We live in a highly connected and interdependent world, where no country can achieve progress on its own. While developing countries rely on rich countries for technology, the rich countries depend on poorer nations for labor, natural resources, consumers, and bright immigrants. Nationalistic Republicans forget this symbiotic relationship, especially when it comes to China. The two enduring and endlessly repeated myths are that China is uniquely guilty of stealing American jobs and that America built China. Let’s quickly analyze the raw facts.
Loss of Manufacturing Jobs
First, the number of manufacturing jobs as a percentage of all jobs have been decreasing since the 1940s, as the chart below shows.
The inexorable decline in manufacturing was first due to automation from 1945-1975 and then due to additional pressure from outsourcing to developing nations. Thus, manufacturing’s share declined from 38% in the 1940s to 20% in 1980 when U.S. corporations started accelerating offshoring of low-end manufacturing such as those related to textiles, shoes, and toys. By the time China joined the WTO in 2001, U.S. manufacturing of employment had already been further halved to about 12%. Then over the next two decades, it declined by only an additional three percentage points. Even the U.S. government’s Bureau of Labor Statistics acknowledges that only one-fourth of jobs lost in the last two decades in the U.S. can be ascribed to China.
So, Why Does China Get all the Blame?
Simple. It’s because there was a vast consolidation of manufacturing in Asia. After China joined the WTO, many multinational corporations moved their factories from places like Taiwan, Malaysia, Vietnam, Indonesia, Thailand etc. into China, where labor was relatively much cheaper. It was simply a matter of cost-efficiency. Thus, while Americans used to see names of numerous countries on the imported products before, now they just saw “Made in China” dominate the labels. This made China look like a bigger problem.
As economist Yukon Huang points out, Asia’s share of U.S. imports has remained pretty much the same. The only difference was the shuffling of factories within Asia. I created the chart below with data from U.S. government’s data about U.S. trade with Asia and U.S. total trade. The chart shows how Asia’s share of total U.S. imports has remained pretty much constant over the last two decades.
Therefore, if we had kept importing from ten different Asian countries, nobody would be blaming China, and there won’t be sensational books and videos like Death by China. Or, look at it this way: If the labels on products said, “Made in Asia,” Americans wouldn’t have noticed much difference over the last two decades.
Did America Build China?
Another populist trope is that “We (America) built China!!!” It sounds great and nobody is going to argue if you’re talking to an American audience. The logic is that America’s foreign direct investments (FDI) and outsourcing created all those jobs and made China great again.
Here are three compelling facts that debunk this myth:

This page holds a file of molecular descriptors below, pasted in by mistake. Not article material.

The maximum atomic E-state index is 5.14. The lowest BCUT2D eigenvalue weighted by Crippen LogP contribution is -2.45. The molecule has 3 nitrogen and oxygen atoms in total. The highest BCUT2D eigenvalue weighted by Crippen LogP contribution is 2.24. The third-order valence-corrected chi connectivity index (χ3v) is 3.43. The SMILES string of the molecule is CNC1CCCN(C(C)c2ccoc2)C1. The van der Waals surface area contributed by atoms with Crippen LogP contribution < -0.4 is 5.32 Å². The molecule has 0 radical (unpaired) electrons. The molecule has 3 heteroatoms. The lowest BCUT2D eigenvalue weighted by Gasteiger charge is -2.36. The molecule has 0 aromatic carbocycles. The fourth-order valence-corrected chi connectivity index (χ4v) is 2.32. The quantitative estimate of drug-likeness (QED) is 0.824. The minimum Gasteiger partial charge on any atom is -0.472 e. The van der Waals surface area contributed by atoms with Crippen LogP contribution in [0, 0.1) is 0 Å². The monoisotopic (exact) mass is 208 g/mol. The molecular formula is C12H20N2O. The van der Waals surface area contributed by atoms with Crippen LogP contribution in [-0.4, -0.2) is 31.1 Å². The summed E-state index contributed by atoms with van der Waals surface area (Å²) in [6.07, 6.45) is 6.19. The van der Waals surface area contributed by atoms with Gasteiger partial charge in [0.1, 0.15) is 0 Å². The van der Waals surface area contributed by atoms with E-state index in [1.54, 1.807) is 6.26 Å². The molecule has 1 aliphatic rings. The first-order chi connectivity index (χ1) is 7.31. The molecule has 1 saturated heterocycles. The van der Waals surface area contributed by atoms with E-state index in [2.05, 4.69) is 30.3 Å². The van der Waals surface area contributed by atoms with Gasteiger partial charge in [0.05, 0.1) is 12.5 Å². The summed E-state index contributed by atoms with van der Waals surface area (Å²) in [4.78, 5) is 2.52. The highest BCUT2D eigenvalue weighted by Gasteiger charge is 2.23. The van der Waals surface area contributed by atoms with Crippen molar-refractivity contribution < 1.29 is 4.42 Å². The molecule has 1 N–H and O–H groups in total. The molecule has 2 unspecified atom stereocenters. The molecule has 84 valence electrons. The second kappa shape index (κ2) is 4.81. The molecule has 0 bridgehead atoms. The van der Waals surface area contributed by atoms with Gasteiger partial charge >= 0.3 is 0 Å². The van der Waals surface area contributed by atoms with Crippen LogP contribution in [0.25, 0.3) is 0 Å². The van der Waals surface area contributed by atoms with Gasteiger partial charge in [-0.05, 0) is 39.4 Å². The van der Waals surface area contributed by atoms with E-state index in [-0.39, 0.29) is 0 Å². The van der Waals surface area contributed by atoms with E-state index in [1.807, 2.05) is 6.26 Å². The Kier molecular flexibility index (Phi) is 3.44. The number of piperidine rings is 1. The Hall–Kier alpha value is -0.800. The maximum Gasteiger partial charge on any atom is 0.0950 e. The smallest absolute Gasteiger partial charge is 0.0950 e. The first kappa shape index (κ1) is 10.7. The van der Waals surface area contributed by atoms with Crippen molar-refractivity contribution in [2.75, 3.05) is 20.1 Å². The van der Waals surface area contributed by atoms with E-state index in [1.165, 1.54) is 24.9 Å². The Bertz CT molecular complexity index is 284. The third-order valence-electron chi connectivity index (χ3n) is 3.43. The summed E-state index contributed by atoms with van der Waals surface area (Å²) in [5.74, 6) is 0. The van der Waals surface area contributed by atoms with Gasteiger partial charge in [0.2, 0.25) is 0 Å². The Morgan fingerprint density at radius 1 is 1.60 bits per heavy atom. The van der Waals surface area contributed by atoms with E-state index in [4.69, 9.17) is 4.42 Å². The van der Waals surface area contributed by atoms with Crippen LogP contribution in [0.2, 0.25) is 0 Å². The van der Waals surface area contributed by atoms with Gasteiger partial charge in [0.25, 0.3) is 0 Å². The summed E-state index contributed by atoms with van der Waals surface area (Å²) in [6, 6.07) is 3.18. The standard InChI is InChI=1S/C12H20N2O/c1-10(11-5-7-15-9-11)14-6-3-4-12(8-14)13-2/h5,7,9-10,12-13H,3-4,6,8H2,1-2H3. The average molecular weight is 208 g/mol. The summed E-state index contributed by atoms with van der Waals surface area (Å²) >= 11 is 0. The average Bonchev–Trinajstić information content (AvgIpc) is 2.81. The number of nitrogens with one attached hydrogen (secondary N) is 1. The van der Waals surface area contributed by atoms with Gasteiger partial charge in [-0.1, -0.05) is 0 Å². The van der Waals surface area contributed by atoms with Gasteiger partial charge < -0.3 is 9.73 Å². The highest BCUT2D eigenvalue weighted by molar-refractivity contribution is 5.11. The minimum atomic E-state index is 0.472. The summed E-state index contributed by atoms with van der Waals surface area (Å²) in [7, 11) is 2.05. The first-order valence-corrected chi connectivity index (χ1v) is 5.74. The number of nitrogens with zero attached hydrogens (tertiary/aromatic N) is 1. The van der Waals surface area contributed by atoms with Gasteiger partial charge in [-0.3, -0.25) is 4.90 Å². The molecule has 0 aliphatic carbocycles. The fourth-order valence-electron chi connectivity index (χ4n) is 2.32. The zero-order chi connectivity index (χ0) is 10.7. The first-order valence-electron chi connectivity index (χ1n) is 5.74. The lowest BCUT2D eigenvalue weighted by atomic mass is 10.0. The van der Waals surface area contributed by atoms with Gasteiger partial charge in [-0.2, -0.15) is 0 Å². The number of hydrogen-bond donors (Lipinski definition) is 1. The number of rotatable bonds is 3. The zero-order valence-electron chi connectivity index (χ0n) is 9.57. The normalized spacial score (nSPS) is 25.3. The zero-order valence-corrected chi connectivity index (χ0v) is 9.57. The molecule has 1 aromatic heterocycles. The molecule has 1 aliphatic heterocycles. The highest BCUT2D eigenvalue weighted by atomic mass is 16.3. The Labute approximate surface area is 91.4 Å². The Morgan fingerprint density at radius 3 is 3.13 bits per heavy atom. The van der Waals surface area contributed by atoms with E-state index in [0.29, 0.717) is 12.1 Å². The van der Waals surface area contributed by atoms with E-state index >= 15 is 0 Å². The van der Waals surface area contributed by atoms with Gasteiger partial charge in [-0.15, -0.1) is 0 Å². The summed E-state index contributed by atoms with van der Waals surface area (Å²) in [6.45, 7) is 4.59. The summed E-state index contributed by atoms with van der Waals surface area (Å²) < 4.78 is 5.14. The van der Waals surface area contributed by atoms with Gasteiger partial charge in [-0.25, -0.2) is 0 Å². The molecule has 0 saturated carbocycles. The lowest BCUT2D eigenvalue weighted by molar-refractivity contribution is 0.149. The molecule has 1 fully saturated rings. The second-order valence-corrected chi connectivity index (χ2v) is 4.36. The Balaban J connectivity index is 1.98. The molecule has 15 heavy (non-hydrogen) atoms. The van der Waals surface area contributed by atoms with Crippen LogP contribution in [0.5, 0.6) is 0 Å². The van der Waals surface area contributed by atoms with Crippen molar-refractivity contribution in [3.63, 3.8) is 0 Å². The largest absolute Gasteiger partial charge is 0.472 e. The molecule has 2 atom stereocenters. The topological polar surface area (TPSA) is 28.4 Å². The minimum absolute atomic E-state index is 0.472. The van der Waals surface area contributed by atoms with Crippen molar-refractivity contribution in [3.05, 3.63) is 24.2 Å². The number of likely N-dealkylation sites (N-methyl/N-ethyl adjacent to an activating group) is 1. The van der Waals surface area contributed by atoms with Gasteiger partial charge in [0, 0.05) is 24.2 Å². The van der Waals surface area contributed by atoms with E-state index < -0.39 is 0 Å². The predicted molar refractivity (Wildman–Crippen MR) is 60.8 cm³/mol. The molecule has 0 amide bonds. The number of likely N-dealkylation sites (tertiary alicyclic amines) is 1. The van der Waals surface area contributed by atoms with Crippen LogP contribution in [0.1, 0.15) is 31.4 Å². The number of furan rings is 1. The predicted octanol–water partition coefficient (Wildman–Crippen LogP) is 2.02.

- America invested very little of its FDI in China. In fact, less than 2%.
- On the flipside, U.S.A. accounted for only about 10% of all the FDI that flowed into China over the last 30 years.
- FDI is a very small percentage of China’s GDP.
Consider that the U.S. spent about $5.4 TRILLION on FDI in other countries from 1990-2020. Guess how much of that went into China? About $260 billion or less than 5% of the total (source: U.S. Gov report).
Notice that $260 billion over 30 years amounts to less than $10 billion a year. Peanuts, in the big picture. Furthermore, as seen in the table above, China invested $150 billion in the U.S. during the same period. So, the net flow was only $100 billion over 30 years. It’s a drop in the ocean.
Wait! How could that be? What about all the factories for Apple, Walmart, Nike, etc.? Well, here’s what happened: U.S. corporations simply outsourced all of them to other multinational corporations like Foxconn. Thus, the real investors in mainland China were Taiwan, Japan, South Korea, Singapore etc.
If you look at China’s total FDI inflows in the last 30 years, it amounts to an impressive $2.3 trillion. Thus, U.S.A.’s share of all Chinese FDI is only about 10%.
Third, while China has been the second largest recipient of FDI – the U.S. has been #1 for a long time – the FDI has averaged to only 3% of GDP over the last two decades. In the recent years, it has decreased to 1% as compared to China’s GDP. (Chart below from World Bank).
China succeeded by emulating the proven paths of other Asian Tigers, which relied on investment, manufacturing, and exports to build their nations. However, this model has limitations and couldn’t have succeeded spectacularly without industrial socialism, as I explained in a previous article.
Finally, China just didn’t take all the money. They have also invested $1.5 trillion in other countries. Thus, the money sloshes around and flows everywhere in this globalized world. It’s not a zero-sum game. Politicians don’t understand math and pundits prefer to ignore math.
Of course, China-bashers complain either way. If China receives investment from other countries, people will point to it as a sign of Chinese inferiority. If China invests in other countries, it is accused of taking over the world. And if China does neither, critics will bemoan how China is isolated from the world.
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